What does git --set-upstream do?

I tried to understand it by reading the git manual, but I didn't quite get it.

  • The question does not state the full git command. It can only be inferred that it's about the command git push --set-upstream.
    – Daniel K.
    Aug 9 at 14:05

To avoid confusion,
recent versions of git deprecate this somewhat ambiguous --set-upstream option
in favor of a more verbose --set-upstream-to option
with identical syntax and behavior.
[ Reference ]

git branch --set-upstream-to <remote-branch>

sets the default remote branch for the current local branch.

Any future git pull command (with the current local branch checked-out),
will attempt to bring in commits from the <remote-branch> into the current local branch.

One way to avoid having to explicitly type --set-upstream / --set-upstream-to is to use its shorthand flag -u as follows:

git push -u origin local-branch

This sets the upstream association for any future push/pull attempts automatically.
For more details, checkout this detailed explanation about upstream branches and tracking.

  • 24
    The --set-upstream flag is deprecated and will be removed. Consider using --track or --set-upstream-to Mar 9 '17 at 7:51
  • 2
    in this command git push -u origin local-branch what does the origin represent? Is there any case where I would type anything other than origin after the -u ? Mar 5 '18 at 19:02
  • 7
    @JohnHenckel origin refers to the remote git repository that was used to clone from. There can be multiple remote git repositories. In such a case, origin may be replaced with the proper name of the desired remote that one wishes to refer to. Mar 6 '18 at 5:57
  • do a git remote -v to find your remotes, the default one is origin usually
    – xploreraj
    Aug 7 '18 at 4:00

When you push to a remote and you use the --set-upstream flag git sets the branch you are pushing to as the remote tracking branch of the branch you are pushing.

Adding a remote tracking branch means that git then knows what you want to do when you git fetch, git pull or git push in future. It assumes that you want to keep the local branch and the remote branch it is tracking in sync and does the appropriate thing to achieve this.

You could achieve the same thing with git branch --set-upstream-to or git checkout --track. See the git help pages on tracking branches for more information.

  • When I checkout with -t it does set the upstream for pushing, only for pulling.
    – Jim
    Feb 22 '19 at 16:38
  • This answer is assuming there is a branch being pushed to :D
    – T.Woody
    Jan 14 at 5:37

git branch --set-upstream <<origin/branch>> is officially not supported anymore and is replaced by git branch --set-upstream-to <<origin/branch>>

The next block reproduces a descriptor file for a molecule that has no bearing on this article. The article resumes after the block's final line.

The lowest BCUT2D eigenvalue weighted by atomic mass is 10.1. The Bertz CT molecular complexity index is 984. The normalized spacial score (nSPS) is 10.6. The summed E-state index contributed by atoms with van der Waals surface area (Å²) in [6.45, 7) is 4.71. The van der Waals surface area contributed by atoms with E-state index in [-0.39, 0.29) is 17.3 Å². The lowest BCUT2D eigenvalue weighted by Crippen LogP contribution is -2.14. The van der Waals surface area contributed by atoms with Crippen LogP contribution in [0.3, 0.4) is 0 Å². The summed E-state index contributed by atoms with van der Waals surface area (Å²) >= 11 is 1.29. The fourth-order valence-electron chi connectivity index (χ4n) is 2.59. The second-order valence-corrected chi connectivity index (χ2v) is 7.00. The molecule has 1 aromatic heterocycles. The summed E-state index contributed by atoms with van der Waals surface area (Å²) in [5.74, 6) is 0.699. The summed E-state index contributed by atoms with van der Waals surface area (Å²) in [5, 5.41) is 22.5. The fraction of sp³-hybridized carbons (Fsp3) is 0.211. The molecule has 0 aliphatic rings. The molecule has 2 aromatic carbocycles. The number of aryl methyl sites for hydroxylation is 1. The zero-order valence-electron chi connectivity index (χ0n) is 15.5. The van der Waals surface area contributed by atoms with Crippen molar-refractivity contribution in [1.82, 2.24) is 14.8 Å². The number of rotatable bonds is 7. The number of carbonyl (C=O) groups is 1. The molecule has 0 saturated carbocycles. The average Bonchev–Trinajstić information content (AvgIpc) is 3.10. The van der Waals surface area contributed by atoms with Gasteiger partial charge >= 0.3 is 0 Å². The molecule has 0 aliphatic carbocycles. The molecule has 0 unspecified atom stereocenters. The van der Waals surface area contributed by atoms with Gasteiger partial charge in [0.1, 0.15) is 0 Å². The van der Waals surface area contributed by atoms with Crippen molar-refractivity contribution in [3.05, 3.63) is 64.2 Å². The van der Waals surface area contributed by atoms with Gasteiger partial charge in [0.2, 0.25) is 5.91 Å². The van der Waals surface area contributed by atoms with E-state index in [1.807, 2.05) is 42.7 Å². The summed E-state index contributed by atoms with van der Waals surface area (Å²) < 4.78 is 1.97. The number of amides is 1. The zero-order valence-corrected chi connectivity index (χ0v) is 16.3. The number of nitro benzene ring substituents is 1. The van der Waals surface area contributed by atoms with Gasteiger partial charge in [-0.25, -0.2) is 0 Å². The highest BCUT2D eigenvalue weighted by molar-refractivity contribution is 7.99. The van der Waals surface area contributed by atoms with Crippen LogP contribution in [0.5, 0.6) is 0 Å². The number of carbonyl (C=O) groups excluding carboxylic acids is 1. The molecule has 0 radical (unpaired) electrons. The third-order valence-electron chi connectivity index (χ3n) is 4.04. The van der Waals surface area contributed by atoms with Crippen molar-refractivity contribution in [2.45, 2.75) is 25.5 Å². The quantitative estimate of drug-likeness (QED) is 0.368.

I'm assuming that your question is:

What does git push --set-upstream <repository> <branchname> do?

As you see, I assumed that the git command in question is git push. I hope that is what you meant. For simplifying the answer, I further specified that the local branch <branchname> that you are on has the same name as the remote branch on your upstream repository <repository> that you are pushing to. Finally, I assume a common git configuration.

With that said, this is my answer:

In addition to the operation that a git push without the option --set-upstream does, this option makes git push set at least two configuration variables:

  • branch.<branchname>.remote = <repository>
  • branch.<branchname>.merge = /ref/heads/<branchname>

That's all this command does. It stores upstream information (i.e., remote repository and branch) for the local branch in config variables.

Upstream information is stored under the local branch name. If your local branch is called main, the respective config variables are branch.main.remote and branch.main.merge. Based on the way how this upstream information is stored, a local branch can have no more than a single set of upstream information.

You can query whether any of these config variables are set using git config --get-regexp ^branch\.. This will output any variables that start with "branch."

The magic happens when these config variables are used by, e.g., git fetch, git pull or git push to figure out the upstream repository and remote branch for a local branch if you don't explicitly specify them on the commandline. That is, when these config variables are set, you can just issue git push and git will know (using these variables) the remote repository and upstream branch to use.

Suggested further reading:

But watch out for git quirks:

If <repository> is given as an URL or file path, see for example this example:

git push --set-upstream git@gitlab.example.com:namespace/myproject.git master

git push does not create a reference to the remote branch head in .git/refs/remotes/<repository>

Only if the upstream repository has been given a name using

git remote add <repository> <URL>

and git push --set-upstream has been used with this name, the full power of remote tracking branches is available in all git commands.

Suggested further reading:

FYI: all commands tested with git V2.32 on Windows.

  • I like this answer, it is very detailed. Thanks @Daniel K
    – 1vand1ng0
    Sep 18 at 9:34

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